This is an mp3 blog attempting to document the gross amount of music I listen to. About once a day, I'll post something I like. If you're a copyright holder on anything I host, get in touch, and we'll settle things in a steel cage instead of a courtroom.

Wednesday, May 30, 2007

The cure-all elixer of the Old Crow Medicine Show

Unless we're talking trip-hop (do you like paying cover charges to be fucking BORED?), I think 'most every genre of music has at least a couple artists that are enjoyable, even if they're anonymous. I have a gajillion klezmer records, but if you asked me to name the artists behind them, I would blank and change the subject. However, the genre of music that get popular almost always acquire semi-justified detractors because the most well-known examples of the genre tend to be the least-offensive, easy-to-swallow ones. I've thought this was kind of shitty. Avenged Sevenfold will always be more popular than Mastodon, but that doesn't mean all metal is full of LA posers who have more tattoos than talent. Nickelback sells roughly a thousand times the number of records the Hold Steady sells, but that doesn't mean they're the best purveyors of crunchy, riff-heavy alt rock. Unfortunately, a lot of pundits don't have the free time that alcoholic fucks like me have, so they base a genre (rock, rap, and country, basically) on the few example of hyper-popular floaters that rise to the top of the toilet that is the music business.

Country especially falls into this category. Modern country is an anomaly in that many of its more popular artists go platinum and sell out arenas across (most) of America, but the average pop-culture writer or observer would be hard-pressed to name an artist that wasn't on the tabloids. Fuck, I didn't know who Kenny Chesney was until I saw his picture with the caption "GAY?" plastered on tabloids in the checkout at the supermarket, but apparently he's sold enough records to buy a small country. A lot of popular country music gets maligned, and rightfully so. Almost as a rule, the most popular artists of the genre are basically playing pop music with a twang and lyrics tweaked towards their self-consciously blue collar audience.

Unfortunately, this leads to an entire stripe of music being discounted by the populace at large, and that's just not fair. Hipsters will cite old legends like George Jones, but ask them if they listen to any modern country music, and they'll scoff so hard they'll pull a muscle in their tonsils. At it's best, country music is as shitkicking as punk and as raunchy as the blues, and the typical focus on working class concerns influenced the street-level lyrical outlook from Bruce Springsteen to Tom Gabel to the Furious Five. Yeah, you can sing about socialism and abstract concepts, but really really matters to most people (including me) is issues of the heart, substance use and abuse, not having a shitty job, and day-to-day encounters/conflicts. The torture of Gitmo infuriates me, but I would be lying if I said I didn't expend more energy working on my relationship with Andrea.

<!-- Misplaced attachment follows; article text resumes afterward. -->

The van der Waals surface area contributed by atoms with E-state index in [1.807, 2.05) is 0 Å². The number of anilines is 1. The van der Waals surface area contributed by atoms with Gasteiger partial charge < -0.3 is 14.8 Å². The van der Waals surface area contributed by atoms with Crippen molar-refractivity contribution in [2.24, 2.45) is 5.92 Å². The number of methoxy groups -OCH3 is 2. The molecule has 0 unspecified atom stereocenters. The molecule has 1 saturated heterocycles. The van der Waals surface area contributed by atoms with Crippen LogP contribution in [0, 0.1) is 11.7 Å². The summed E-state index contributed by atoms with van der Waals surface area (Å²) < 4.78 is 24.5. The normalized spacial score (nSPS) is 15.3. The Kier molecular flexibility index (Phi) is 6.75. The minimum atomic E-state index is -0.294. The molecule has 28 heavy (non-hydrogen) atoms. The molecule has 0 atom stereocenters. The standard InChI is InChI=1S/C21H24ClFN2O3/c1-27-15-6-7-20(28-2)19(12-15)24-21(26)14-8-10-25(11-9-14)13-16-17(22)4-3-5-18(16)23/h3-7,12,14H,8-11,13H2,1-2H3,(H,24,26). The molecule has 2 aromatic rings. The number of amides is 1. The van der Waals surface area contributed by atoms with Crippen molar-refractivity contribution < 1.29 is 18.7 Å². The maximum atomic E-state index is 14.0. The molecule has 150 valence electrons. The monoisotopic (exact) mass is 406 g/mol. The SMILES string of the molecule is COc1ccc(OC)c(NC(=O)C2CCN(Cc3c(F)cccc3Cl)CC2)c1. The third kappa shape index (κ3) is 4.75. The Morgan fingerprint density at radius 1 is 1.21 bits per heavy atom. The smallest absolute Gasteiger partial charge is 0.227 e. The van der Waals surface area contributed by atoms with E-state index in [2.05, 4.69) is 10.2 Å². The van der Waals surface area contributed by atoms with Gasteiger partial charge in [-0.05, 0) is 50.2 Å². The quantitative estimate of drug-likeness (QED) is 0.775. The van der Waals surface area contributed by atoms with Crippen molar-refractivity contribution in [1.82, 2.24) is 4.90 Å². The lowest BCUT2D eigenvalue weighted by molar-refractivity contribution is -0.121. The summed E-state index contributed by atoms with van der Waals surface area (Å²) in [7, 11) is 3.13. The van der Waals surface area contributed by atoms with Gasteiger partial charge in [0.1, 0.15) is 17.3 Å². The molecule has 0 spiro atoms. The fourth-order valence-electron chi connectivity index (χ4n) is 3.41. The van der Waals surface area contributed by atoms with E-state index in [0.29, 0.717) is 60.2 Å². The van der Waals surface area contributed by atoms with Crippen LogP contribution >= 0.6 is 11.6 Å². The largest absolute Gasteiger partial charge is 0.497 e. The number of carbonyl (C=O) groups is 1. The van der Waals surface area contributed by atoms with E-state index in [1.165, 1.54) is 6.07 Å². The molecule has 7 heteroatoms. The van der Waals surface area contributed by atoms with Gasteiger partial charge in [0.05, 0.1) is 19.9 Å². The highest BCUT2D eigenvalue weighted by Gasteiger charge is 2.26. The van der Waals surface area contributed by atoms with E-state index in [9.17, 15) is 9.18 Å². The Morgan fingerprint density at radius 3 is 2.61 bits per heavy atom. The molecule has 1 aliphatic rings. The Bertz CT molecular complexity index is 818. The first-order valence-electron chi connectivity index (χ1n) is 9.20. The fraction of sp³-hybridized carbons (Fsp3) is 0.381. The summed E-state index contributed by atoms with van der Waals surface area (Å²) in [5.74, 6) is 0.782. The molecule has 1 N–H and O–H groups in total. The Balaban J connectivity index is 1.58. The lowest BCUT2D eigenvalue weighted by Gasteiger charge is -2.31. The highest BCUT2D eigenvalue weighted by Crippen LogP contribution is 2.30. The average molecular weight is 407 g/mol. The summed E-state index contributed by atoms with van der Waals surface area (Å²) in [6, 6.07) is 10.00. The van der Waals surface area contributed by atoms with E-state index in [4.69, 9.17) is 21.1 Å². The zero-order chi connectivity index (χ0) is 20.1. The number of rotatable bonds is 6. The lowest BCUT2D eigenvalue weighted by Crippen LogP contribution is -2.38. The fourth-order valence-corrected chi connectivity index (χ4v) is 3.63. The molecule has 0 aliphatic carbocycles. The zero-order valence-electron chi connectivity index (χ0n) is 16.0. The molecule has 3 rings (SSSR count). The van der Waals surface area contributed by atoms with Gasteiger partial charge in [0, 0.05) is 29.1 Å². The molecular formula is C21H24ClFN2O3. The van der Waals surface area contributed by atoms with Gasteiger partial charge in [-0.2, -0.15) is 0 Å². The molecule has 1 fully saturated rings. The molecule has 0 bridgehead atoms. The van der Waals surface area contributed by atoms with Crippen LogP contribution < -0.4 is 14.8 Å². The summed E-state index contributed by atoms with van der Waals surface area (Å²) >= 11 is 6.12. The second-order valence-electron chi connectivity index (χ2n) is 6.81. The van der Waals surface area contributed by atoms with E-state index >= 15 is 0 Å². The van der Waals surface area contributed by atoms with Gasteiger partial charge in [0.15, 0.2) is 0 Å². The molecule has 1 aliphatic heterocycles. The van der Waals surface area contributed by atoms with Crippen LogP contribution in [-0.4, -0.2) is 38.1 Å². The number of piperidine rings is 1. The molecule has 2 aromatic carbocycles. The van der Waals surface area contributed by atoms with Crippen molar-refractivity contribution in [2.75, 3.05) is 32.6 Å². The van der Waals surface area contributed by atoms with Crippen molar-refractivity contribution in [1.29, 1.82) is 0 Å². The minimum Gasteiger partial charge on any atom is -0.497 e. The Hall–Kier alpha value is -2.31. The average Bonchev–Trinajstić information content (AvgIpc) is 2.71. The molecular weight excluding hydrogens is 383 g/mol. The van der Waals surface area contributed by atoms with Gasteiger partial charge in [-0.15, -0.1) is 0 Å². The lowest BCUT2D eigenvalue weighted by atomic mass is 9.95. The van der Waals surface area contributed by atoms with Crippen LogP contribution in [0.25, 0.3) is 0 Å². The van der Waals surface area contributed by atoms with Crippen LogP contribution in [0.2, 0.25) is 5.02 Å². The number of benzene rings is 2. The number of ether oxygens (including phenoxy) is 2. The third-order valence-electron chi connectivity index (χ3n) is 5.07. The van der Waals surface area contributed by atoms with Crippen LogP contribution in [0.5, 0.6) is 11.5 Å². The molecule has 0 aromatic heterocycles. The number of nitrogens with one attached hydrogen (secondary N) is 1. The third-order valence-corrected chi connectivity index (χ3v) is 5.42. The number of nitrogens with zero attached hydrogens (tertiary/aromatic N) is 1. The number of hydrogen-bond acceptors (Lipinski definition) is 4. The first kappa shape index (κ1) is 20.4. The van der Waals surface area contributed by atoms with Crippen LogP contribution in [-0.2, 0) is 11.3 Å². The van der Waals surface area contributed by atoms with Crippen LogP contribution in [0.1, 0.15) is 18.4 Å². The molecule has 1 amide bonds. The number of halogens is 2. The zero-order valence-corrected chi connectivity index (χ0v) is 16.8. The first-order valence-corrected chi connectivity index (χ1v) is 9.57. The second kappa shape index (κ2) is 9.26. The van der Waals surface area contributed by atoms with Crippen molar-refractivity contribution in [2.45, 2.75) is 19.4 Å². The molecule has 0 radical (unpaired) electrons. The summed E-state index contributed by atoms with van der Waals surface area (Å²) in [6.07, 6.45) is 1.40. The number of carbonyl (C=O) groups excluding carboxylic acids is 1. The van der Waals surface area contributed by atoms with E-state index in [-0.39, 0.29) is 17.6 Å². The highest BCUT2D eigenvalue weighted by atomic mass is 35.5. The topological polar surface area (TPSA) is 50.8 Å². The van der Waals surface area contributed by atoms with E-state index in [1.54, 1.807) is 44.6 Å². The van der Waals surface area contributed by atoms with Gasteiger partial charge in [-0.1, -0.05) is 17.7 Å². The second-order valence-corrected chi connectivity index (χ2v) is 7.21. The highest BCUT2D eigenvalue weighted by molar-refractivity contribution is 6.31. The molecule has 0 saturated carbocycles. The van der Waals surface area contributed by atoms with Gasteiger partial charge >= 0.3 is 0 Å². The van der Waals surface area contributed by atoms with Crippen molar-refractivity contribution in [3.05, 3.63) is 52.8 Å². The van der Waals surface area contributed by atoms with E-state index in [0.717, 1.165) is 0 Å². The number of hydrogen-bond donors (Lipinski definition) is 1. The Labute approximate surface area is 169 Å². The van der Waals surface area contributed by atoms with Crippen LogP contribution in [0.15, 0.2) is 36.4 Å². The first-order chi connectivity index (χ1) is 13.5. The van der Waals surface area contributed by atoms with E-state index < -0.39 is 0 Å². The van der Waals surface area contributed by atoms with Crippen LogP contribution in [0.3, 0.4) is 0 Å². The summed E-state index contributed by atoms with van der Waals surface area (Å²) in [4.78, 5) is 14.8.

Where this blog barf is going is basically that there are modern country artists with one foot in tradition, one foot in the present, and a ballsack teabagging in the fuck-you. "Cocaine Habit" is a rollicking tribute to the loudest of party drugs, but when they steal the chorus to Woody Guthrie and Cisco Houston's "Take a Whiff on Me," it enters into fall-down-funny and heel-kicking great. You'd figger the daughter of class act legend Doc Watson (the gal what discovered the band during their busking days) wouldn't appreicate stoned good-ol'-boys barnstorming country and bluegrass, but she did, and they've even landed on CMT, though they're still a long ways away from opening up for Faith Evans. (I don't think the Future Stuck-Up Obese Girls of America would really understand what was happening.) Still, when you get a load of "Wagon Wheel" (based on a discarded Bob Dylan chorus) or "That'll Be a Better Day," you'll be a convert, too.

Wagon Wheel:

That'll Be a Better Day:

Cocaine Habit:

Hard to Love:


Blogger luridtraversal said...

Greetings from El Jay's Droog in Poland. It's nice to see someone acknowledge the good Alt-Country out there. I've recently discovered Slim Cessna's Auto Club, and Jay Munly who if you've not heard before should definately give a whirl. I loves it.

12:13 PM


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